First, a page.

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Money for nothing? I’ll take that
18 January 2017

Recently there has been much talk in economic and policy circles about rehashing an old idea for a modern problem.

The old theory of a Universal Basic Income (UBI) has re-emerged as a potential solution to the current problem of underemployment across the western world and the rise in inequality between the rich and poor.

So what is the UBI and is it a solution or a potential social problem in the making?

The UBI is an idea that has been put up by many academics over the past 200 years and at its most basic level is simply a fixed payment to all adult citizens in a country without any conditions attached to it that is financed from the government purse.

The idea behind it is that by giving a fixed amount to every adult in a community you provide a basic living income for each person. This basic income thereby guarantees their “economic participation” in society and allows no one to fall through “the cracks” into poverty and all the impacts that entails 

Proponents of the UBI see it as a replacement for all welfare payments.

They argue it would save enormously on the “welfare churn” that many Western economies like Australia participates in whereby we tax income earners and use those same tax dollars to pay the same income earners some form of welfare payment to redistribute and assist the income levels of the lowest earners.

This welfare churn costs an enormous amount for governments to administer and by instigating a UBI a lot of this cost may well be alleviated.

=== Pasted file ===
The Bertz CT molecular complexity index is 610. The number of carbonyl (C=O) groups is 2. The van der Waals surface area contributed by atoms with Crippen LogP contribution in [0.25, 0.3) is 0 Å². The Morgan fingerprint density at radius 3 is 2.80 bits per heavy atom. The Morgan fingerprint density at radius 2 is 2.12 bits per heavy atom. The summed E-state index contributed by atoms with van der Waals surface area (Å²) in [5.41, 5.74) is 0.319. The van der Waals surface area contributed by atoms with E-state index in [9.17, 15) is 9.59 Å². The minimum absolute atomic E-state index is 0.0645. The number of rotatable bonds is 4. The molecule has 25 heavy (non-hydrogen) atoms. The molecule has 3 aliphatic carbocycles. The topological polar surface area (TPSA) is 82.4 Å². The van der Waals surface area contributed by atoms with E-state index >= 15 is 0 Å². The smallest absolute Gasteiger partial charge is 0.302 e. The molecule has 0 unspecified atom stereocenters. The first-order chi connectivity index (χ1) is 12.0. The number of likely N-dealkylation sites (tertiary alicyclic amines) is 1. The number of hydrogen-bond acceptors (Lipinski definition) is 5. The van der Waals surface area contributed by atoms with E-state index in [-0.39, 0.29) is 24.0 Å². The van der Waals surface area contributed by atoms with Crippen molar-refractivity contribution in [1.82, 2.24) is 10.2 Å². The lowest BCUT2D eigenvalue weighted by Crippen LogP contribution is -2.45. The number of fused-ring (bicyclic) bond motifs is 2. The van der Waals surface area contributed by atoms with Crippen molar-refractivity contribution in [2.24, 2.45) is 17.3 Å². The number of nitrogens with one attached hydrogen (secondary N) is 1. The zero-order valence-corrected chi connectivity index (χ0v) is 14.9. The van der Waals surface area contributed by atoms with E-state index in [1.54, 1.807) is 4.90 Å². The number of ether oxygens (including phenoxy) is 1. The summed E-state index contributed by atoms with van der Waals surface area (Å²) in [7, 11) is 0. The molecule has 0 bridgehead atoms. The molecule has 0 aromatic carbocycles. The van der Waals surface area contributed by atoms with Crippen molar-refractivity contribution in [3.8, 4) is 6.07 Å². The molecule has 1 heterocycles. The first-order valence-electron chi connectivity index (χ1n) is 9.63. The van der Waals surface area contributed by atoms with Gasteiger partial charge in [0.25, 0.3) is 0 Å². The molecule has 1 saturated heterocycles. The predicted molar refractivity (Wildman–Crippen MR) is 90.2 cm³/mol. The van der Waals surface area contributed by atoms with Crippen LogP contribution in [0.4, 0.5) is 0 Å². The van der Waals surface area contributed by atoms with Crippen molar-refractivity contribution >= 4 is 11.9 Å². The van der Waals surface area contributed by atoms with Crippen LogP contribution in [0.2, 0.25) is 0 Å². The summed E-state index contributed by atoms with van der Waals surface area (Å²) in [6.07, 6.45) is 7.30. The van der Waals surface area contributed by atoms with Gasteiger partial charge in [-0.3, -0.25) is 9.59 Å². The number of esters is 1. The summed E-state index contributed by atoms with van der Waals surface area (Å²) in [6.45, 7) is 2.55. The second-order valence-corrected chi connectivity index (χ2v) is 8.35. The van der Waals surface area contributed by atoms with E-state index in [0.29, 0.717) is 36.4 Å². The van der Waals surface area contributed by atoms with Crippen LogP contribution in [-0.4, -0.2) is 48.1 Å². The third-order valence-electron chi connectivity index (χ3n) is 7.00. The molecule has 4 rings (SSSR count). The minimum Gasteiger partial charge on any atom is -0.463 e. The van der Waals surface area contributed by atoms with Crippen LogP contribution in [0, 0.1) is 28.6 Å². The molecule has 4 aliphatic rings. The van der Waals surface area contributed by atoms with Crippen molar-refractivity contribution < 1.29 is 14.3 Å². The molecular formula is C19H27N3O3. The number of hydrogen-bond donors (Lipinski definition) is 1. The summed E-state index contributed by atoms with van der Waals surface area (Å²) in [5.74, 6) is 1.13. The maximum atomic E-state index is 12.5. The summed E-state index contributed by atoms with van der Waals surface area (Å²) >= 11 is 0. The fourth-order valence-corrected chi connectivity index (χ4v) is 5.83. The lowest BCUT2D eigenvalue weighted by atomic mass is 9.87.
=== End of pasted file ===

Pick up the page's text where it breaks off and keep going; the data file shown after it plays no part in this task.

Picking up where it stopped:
Other benefits of a UBI are that it would alleviate poverty and is more transparent than the current payments methods

The big argument against a UBI from its detractors is that by simply giving money out to people creates a huge disincentive to work. 

Why bother working when the government will be giving you an income to live on? So the argument goes. 

Also detractors argue that simply doling out cash will lead to more demand for goods and services thereby increasing inflation negating the benefit of the cash handout itself.  (Although stimulating demand will no doubt lead to higher economic activity and more tax revenue etc)  

As we progress head long into a technology future where a lot of blue-collar jobs will potentially soon evaporate with the advent of driverless cars and trucks and generally more automation etc there may come a time when the government will have to increase the welfare payments to some of the less fortunate and the unemployed in our society anyway to provide them with sustenance as employment will just not be available

So will a UBI make it from economic theory to practical policy?

Will a country really have the funds available to pay everyone a reasonable monthly stipend that would make a real difference to their economic well-being?

Well it is happening as we speak with Finland just embarking on a two-year trial where 2000 of its residents are to be paid €560 per month (or approximately $800) unconditionally.  

Other countries including France and Canada and some in Africa are likewise considering having trials such as these.  Although the Swiss embarked on a referendum on a form of UBI in 2014 and it was strongly opposed.  

The biggest practical argument against such a move in the Australian context would be the absolute cost to the federal government of such a move

It has been estimated that if every Australian resident over the age of 16 was paid a stipend of $14,000 (equivalent to the current Newstart allowance) the cost would be $260 billion. To putthis amount in context currently the federal government spends on Social Security payments about $160 billion per annum. 

The extra $100 billion would have to come from additional taxes. Some studies have put the flat tax rate that would be required to generate the required revenue at over 50%  

The politics of a UBI are complex, the social impacts seismic and the outcomes uncertain so don’t expect this to occur in Australia anytime soon    





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